1. If you don’t feel a pain, then you have no reason to care about it.
  2. You don’t feel the pains of other people.
  3. Therefore, you have no reason to care about the pains of other people.

Call this ‘the egoist argument’.

Śāntideva objects to (1). He points out that you don’t (now) feel your future pains, but you still have reason to care about them. But if (1) were true, then you wouldn’t have reason to care about your future pains. So (1) is false: you can have reason to care about a pain even if you don’t feel it.

I think Śāntideva is right to deny (1). But the egoist argument can be changed to avoid Śāntideva’s objection. The obvious fix is to replace (1) with

(1*) If you don’t now feel a pain, and never will feel it, then you have no reason to care about it.

and change (2) accordingly. (1*) isn’t vulnerable to Śāntideva’s objection, since you will feel your future pains even though you don’t now feel them. (In contrast, you will never feel the pains of other people.) So the mere fact that you have reason to care about your future pains gives us no reason to deny (1*).

Śāntideva anticipates this response to his objection, and responds to it by denying that you will feel “your” future pains. This is because, he claims, persons do not persist through time: “it is one person who dies, quite another who is born” (verse 98). So the person feeling pain in the future is not you. This is an extreme claim. But if it is true, then Śāntideva can make the same argument against (1*) that he made against (1): you will never feel “your” future pains, but you still have reason to care about them.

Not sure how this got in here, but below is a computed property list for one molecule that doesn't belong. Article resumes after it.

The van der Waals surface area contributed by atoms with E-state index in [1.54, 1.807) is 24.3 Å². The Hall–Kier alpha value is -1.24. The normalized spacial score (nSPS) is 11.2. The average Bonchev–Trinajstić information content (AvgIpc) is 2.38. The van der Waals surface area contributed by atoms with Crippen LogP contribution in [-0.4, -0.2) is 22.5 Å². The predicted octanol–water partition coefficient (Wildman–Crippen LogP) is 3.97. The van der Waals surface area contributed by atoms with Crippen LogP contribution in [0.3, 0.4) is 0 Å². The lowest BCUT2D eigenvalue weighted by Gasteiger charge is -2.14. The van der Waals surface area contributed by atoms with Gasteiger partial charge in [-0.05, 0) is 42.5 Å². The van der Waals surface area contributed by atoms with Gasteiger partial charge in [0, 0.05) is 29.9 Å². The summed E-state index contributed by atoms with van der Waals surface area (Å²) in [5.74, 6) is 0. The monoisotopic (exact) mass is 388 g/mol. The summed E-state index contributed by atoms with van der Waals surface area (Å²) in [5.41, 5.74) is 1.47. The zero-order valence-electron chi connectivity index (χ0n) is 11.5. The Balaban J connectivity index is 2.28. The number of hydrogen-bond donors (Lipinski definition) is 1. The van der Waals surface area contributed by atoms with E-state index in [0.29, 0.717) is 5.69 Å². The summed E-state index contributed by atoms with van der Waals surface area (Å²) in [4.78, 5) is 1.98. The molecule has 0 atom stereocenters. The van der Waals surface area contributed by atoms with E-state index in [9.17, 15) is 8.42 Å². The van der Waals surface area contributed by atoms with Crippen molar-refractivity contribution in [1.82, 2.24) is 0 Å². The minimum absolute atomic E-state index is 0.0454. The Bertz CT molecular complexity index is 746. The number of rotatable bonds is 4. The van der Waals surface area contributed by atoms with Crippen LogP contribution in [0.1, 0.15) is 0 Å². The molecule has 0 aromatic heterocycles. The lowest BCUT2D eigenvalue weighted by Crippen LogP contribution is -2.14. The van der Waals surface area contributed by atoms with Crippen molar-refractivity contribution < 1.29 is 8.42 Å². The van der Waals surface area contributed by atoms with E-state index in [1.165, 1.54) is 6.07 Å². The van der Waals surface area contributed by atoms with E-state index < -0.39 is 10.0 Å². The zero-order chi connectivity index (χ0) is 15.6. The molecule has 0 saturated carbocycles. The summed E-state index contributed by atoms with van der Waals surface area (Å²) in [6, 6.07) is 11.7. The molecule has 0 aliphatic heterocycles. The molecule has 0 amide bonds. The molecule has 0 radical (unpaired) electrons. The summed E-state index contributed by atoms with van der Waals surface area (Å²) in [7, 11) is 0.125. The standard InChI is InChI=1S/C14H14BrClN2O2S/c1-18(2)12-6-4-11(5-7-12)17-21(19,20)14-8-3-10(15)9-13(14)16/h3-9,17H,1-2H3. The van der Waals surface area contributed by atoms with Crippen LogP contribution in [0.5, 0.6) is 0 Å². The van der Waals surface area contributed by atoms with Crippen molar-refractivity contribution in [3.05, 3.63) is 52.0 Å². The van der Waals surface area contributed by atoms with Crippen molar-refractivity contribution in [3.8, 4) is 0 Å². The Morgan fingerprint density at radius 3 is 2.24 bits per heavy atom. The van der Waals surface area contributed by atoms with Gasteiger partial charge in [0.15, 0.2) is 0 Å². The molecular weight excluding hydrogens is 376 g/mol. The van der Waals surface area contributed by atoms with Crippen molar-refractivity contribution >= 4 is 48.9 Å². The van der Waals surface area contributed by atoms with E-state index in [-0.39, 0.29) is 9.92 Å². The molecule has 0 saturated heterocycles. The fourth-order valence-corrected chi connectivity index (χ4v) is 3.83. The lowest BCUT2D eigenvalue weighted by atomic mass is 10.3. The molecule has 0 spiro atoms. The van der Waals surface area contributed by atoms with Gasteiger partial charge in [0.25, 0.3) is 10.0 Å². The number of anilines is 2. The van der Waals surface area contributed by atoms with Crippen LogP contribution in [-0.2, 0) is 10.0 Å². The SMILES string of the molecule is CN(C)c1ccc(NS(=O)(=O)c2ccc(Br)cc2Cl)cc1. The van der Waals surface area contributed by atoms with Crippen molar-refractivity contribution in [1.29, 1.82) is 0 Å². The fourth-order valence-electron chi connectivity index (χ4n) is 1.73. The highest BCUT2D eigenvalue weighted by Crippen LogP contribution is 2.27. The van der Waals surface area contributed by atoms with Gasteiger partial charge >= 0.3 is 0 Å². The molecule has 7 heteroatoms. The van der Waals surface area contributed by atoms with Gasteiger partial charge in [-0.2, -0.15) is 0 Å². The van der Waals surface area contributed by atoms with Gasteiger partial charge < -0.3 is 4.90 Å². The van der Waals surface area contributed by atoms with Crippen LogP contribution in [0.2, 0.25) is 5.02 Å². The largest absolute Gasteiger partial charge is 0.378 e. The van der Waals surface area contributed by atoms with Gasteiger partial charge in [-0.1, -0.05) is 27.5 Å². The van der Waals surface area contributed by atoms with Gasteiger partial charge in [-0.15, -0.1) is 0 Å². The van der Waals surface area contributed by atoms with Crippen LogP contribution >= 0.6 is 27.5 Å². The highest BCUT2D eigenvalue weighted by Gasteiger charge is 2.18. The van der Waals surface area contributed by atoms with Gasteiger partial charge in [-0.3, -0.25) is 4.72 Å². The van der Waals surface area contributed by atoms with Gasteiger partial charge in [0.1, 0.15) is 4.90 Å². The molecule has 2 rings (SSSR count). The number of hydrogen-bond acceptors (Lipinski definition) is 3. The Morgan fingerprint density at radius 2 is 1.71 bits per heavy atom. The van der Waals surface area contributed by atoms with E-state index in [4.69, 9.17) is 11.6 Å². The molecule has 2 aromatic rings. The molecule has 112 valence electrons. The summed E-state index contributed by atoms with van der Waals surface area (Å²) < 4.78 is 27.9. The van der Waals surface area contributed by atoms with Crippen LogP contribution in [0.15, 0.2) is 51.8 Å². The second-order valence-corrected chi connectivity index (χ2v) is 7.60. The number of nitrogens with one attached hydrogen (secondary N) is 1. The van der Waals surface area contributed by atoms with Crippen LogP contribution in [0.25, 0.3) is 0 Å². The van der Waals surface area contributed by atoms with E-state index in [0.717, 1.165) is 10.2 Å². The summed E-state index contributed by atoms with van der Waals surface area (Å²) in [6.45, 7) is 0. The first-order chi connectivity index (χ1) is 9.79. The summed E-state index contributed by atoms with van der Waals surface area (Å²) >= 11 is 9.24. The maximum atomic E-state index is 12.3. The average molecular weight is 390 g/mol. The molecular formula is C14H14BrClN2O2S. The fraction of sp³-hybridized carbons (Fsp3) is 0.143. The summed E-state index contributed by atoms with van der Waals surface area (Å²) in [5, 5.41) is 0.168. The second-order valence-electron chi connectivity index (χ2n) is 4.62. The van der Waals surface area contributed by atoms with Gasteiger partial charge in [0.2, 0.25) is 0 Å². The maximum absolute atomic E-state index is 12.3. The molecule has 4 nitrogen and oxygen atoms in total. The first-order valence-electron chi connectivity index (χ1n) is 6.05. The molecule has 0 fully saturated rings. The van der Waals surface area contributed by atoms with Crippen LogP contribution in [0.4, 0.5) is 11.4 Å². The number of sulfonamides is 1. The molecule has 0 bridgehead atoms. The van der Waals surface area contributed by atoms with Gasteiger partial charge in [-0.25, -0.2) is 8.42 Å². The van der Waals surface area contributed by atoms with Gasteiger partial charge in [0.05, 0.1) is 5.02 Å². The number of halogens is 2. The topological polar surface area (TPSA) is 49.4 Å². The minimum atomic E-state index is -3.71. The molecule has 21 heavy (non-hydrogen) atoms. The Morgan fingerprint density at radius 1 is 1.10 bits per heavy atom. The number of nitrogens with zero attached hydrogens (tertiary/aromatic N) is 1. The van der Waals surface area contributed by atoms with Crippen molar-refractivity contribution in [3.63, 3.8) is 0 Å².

The Persons-Don’t-Exist Argument (verses 101-2)

  1. Persons don’t exist.
  2. If persons don’t exist, then it is irrational to care about who feels a given pain.
  3. Therefore, it is irrational to care about who feels a given pain.

(2) is plausible, but (1) is implausibly extreme: it endorses nihilism about persons. A less extreme and more plausible view is reductionism about persons, which admits that persons exist but denies that they are fundamental. Here is how Parfit (1984) characterizes reductionism about persons: “A person’s existence just consists in the existence of a brain and body, and the occurrence of a series of interrelated physical and mental events” (p. 211).

We could then try changing the argument to say ‘persons are non-fundamental’ instead of ‘persons don’t exist’:

  1. Persons are non-fundamental.